Canadian Architect

Feature

Checking In

The Formerly Downbeat Gladstone Hotel Invites the Art and Design Community to Give It More Than Just a Facelift.

September 1, 2005
by Leslie Jen

Project Gladstone Hotel, Toronto, Ontario

Architect Zeidler Partnership Architects

Text Leslie Jen

A lot’s been happening on West Queen West lately, with shops, galleries and cafs gradually replacing greasy spoons and low-rent dives well past their sell-by dates. Vehicular traffic is being diverted to accommodate the massive undertaking of streetcar track replacement, and on sunny Saturday afternoons pedestrians jostle for sidewalk space along this colourful east-west artery.

Occupying a prominent corner site amidst all this activity is the historic Gladstone Hotel, located squarely in Toronto’s Parkdale neighbourhood west of the downtown core. Designed and built by architect George Miller in 1889, it is the city’s oldest operating hotel, and back when Parkdale’s fortunes were decidedly more upbeat, the landmark Gladstone provided genteel accommodation for disembarking passengers from the former railway station across the road. As the area fell into decline, so did the hotel. Situated where Gladstone Avenue and Queen Street West intersect, the shabby/stately hotel occupies a highly visible location to which downtown hipsters have regularly been flocking. Over the past few years, the hotel has been a venue of choice for a great number of arts-related events including alternative concerts, plays, book launches and life drawing classes, not to mention the hugely popular karaoke nights in the hotel’s own Melody Bar.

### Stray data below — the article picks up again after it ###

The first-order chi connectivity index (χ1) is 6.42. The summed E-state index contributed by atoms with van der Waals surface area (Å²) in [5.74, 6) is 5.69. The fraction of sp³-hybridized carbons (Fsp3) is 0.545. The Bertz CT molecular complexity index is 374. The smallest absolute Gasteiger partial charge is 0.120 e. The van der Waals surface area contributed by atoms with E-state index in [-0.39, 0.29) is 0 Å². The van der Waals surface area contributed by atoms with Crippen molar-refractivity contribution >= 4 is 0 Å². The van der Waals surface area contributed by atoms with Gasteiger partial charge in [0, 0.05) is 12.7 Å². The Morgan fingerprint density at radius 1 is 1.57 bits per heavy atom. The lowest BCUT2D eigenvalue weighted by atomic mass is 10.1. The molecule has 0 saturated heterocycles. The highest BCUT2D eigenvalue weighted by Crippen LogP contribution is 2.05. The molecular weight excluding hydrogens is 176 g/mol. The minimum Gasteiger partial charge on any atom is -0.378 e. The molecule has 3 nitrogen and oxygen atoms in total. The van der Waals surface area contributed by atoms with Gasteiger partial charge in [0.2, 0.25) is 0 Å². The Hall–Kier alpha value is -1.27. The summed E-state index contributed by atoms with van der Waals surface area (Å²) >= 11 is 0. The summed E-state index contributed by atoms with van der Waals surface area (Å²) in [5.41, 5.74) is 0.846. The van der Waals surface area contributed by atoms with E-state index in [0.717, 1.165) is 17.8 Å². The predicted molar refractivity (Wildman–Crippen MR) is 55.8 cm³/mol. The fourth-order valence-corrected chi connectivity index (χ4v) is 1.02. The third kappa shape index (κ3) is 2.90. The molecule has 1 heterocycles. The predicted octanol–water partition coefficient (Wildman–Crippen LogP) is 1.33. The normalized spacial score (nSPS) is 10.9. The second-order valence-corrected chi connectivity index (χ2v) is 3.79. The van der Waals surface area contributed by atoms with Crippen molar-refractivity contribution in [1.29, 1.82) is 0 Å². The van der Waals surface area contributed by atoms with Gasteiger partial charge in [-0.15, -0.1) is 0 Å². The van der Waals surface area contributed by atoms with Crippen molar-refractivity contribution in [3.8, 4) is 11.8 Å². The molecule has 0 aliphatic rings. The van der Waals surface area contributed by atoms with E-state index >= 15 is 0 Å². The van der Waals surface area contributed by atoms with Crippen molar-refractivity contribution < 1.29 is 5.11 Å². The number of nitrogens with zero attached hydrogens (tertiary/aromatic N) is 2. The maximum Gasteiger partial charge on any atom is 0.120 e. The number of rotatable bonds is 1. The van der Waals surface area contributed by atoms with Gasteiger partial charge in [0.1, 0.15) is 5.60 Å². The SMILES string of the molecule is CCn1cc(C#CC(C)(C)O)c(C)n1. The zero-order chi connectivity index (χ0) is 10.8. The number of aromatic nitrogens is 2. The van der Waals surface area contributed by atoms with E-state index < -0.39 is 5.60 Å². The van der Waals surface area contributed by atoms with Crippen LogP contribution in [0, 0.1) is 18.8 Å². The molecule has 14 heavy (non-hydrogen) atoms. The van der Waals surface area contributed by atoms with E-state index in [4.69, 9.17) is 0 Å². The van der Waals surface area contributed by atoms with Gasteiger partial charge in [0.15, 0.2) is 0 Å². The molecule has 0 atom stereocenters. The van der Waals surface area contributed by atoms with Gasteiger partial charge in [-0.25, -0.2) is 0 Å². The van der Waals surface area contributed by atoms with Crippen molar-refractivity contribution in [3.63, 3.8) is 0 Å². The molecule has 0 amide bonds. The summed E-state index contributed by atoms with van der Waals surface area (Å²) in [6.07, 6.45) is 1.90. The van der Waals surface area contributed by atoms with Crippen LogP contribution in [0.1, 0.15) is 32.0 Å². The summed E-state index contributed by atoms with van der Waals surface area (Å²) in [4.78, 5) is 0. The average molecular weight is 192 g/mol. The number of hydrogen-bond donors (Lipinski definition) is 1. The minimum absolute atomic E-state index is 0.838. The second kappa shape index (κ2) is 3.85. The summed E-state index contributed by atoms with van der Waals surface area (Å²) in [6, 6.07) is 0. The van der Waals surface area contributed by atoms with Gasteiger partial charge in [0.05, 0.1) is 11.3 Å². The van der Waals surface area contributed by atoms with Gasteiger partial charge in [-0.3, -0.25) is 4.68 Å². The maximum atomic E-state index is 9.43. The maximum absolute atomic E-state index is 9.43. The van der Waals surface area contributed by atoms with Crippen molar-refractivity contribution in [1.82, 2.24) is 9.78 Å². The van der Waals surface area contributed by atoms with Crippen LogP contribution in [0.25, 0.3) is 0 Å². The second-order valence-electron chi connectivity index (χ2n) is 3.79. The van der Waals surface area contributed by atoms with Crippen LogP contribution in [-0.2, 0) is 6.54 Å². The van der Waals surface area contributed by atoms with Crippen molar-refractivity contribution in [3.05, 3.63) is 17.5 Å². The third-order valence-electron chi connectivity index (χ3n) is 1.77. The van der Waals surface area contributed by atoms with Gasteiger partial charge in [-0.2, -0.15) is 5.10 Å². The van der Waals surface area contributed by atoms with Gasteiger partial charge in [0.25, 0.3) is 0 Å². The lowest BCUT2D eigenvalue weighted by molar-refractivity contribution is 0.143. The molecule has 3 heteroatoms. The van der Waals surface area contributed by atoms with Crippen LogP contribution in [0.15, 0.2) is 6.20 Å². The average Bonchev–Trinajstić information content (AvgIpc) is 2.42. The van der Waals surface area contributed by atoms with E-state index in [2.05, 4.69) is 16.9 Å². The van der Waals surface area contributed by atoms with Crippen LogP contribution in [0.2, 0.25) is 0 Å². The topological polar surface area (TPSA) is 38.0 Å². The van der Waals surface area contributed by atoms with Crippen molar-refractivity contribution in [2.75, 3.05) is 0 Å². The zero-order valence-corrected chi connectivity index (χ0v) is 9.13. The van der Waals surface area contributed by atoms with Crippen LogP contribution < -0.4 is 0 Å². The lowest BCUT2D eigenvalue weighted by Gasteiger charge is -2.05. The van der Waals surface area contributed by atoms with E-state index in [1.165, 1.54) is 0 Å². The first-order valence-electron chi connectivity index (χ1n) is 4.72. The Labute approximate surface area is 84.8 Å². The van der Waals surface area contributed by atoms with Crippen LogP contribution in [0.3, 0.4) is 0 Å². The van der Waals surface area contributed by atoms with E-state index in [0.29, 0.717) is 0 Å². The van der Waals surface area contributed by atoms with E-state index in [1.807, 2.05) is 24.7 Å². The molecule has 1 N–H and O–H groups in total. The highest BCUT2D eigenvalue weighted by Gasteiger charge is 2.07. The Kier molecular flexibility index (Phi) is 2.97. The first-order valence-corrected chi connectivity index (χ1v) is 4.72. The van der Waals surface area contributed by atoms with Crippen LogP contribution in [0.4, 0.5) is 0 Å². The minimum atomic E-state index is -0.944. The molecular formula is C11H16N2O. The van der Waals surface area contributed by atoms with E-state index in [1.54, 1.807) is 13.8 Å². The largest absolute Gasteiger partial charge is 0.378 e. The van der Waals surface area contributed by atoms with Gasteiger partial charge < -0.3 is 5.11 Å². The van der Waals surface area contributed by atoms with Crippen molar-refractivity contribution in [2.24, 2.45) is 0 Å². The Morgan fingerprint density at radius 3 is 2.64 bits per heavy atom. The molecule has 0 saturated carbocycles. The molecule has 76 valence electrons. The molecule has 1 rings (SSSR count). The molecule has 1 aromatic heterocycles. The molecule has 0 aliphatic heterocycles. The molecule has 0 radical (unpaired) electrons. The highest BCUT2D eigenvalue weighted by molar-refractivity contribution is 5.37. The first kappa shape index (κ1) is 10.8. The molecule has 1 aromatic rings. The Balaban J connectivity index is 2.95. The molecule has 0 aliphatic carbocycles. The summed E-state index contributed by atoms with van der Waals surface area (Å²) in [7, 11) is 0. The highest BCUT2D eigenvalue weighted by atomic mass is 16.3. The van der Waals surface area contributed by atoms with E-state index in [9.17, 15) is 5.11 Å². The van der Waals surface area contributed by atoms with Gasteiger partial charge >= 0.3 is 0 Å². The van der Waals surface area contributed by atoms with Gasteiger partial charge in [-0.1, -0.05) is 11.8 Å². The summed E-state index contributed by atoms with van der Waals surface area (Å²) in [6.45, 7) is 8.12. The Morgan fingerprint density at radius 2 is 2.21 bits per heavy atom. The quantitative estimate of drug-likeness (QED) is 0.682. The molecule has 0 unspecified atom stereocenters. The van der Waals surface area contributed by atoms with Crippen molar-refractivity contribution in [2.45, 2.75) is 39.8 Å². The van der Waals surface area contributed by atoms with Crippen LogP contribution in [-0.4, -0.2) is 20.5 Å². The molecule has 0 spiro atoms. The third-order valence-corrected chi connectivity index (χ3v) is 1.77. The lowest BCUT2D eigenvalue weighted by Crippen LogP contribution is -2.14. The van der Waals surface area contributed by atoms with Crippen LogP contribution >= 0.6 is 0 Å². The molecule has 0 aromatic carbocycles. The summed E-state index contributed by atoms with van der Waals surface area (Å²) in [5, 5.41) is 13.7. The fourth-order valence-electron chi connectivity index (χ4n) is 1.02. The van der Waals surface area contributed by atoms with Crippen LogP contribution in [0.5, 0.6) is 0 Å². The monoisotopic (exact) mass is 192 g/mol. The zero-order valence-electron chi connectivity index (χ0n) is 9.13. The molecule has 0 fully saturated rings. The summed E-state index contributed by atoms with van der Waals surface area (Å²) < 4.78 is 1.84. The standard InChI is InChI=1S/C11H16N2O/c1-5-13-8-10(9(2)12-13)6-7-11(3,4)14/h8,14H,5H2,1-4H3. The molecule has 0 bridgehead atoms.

Once considered to be at the fringe of the action both geographically and metaphorically, the Gladstone is now pretty much the beating heart of the thriving Queen West scene, as the voraciously trend-hungry continue to creep ever westward in search of the new. But please don’t confuse it with the Drake Hotel down the road. Unlike that slick contrivance funded by technology industry windfall, there is an authentic and convincing quality about the organic process of the Gladstone’s gradual restoration. And that is because the people behind the Gladstone truly understand what makes great buildings, great communities, and great cities.

Purchased in 2002 by the esteemed Zeidler family, Bauhaus-trained patriarch Eberhard and daughters Margie and Christina actively seek to bring to the city more or less what they had already accomplished with 401 Richmond, a darkly appealing brick behemoth of a factory building conversion in the city’s design/entertainment district. Under Margie’s direction, it is now home to dozens of organizations largely involved in the arts, culture and non-profit industries. 401 Richmond thrives not only because of its economic accessibility to tenants but its sense of community. In creating a micro-community within a building by involving the cultural community, they have enriched the existing neighbourhood community, which in turn positively contributes to the urban fabric of the city.